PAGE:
Gainward Hollywood@Home TV2GoThe Hollywood@Home TV2Go is a compact USB2.0 TV tuner, powered entirely by the USB2.0 bus it's connected to, that supports TV tuning and capture, S-Video and composite video input, along with audio input and output via compact 3.5mm jacks.
It arrives in Gainward's usual gold and blue liveried box and given the unit's budget aspirations, is light on optional extras.
Aside from the TV tuner itself, more on which shortly, there's a large range of cables supplied to take avantage of the connectivity the unit affords.
In no particular order, you get stereo phono to 3.5mm, 3.5mm to 3.5mm audio, composite video extender, composite to S-Video input, S-Video extender and finally the USB data cable to connect it to the PC you're using it with. Inside the box you'll also find the software CD, manual and a handy carry pouch.
The TV2Go uses Intervideo's WinDVR software to make use of the hardware functionality. It's competent software that does the usual tuning, time-shifting, burn to DVD or CD, DVD playback and electronic programme guide tasks that you'd expect from today's TV-based PVR software suites. Fast TV, the EPG provider for Intervideo in Europe, seems to be woefully unreliable at the time of writing, so don't expect that part of the WinDVR package to work that well. Otherwise it's simple and easy to use. As you'd expect with a TV tuner on a PC, it's all controlled by a remote.
The remote is thin, almost credit card like in dimensions, using a small watch battery for power. It interfaces with the infrared port on the TV tuner and seems to have a decent range, working from up to 20ft for me. The buttons are tactile and give good feedback that you've pressed them. It's uncluttered and all the functions are clearly marked. It's not the most ergonomic of remotes, but its small size means that it fits in the leather carry pouch, along with the TV tuner itself, and the USB data cable too.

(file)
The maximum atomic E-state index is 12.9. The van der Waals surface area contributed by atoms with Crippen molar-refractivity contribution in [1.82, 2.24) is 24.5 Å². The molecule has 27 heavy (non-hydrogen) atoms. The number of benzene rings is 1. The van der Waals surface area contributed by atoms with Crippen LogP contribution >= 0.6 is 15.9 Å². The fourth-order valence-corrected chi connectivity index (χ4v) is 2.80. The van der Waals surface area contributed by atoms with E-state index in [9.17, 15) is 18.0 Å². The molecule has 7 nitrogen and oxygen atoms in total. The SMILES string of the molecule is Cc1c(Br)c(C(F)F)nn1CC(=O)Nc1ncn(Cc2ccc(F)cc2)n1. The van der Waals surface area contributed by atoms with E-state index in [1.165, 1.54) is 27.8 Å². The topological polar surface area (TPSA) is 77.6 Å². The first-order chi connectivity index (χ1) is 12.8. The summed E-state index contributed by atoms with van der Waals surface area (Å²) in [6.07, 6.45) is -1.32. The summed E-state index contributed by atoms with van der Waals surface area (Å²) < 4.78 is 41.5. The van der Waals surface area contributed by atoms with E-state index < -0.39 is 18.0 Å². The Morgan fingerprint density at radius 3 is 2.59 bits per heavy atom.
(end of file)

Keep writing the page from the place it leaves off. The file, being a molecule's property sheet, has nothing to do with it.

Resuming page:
The TV tuner itself is lightweight and compact with all the connectors at one end, the USB2.0 connector at the other. During use a blue LED shows you it's received adequate power from the bus.
It appears to use a Philips tuner internally, but I can't confirm without breaking the unit open. TV quality using the TV2Go and WinDVR over the USB2.0 bus was fine using an FX-53 downclocked to 1800MHz (just to simulate a lower speed CPU, such as that found in recent Athlon 64 mobile notebooks). No noticeable CPU spikes while changing channels (my pet hate with cheaper TV tuners on the PC), no horrid quality issues were encountered and it never dropped power.
It seems like a perfect little device for TV tuning on the move, with a portable aerial. Laptop users should be very interested.